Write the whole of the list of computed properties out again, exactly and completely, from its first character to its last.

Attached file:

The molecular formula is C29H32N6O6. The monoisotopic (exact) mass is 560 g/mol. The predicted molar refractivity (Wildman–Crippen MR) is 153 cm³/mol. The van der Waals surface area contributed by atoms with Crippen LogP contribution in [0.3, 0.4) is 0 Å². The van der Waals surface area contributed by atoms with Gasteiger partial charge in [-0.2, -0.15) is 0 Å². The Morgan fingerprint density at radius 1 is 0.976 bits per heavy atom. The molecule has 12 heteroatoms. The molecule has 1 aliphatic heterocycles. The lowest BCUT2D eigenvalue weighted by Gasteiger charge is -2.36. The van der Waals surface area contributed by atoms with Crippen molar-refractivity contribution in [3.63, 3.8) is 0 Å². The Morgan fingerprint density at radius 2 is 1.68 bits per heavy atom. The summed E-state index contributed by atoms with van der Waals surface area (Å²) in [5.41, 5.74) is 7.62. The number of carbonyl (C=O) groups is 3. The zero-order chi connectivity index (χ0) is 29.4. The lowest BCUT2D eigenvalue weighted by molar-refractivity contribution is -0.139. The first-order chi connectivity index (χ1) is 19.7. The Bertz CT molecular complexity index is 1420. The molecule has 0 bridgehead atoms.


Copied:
The molecular formula is C29H32N6O6. The monoisotopic (exact) mass is 560 g/mol. The predicted molar refractivity (Wildman–Crippen MR) is 153 cm³/mol. The van der Waals surface area contributed by atoms with Crippen LogP contribution in [0.3, 0.4) is 0 Å². The van der Waals surface area contributed by atoms with Gasteiger partial charge in [-0.2, -0.15) is 0 Å². The Morgan fingerprint density at radius 1 is 0.976 bits per heavy atom. The molecule has 12 heteroatoms. The molecule has 1 aliphatic heterocycles. The lowest BCUT2D eigenvalue weighted by Gasteiger charge is -2.36. The van der Waals surface area contributed by atoms with Crippen molar-refractivity contribution in [3.63, 3.8) is 0 Å². The Morgan fingerprint density at radius 2 is 1.68 bits per heavy atom. The summed E-state index contributed by atoms with van der Waals surface area (Å²) in [5.41, 5.74) is 7.62. The number of carbonyl (C=O) groups is 3. The zero-order chi connectivity index (χ0) is 29.4. The lowest BCUT2D eigenvalue weighted by molar-refractivity contribution is -0.139. The first-order chi connectivity index (χ1) is 19.7. The Bertz CT molecular complexity index is 1420. The molecule has 0 bridgehead atoms.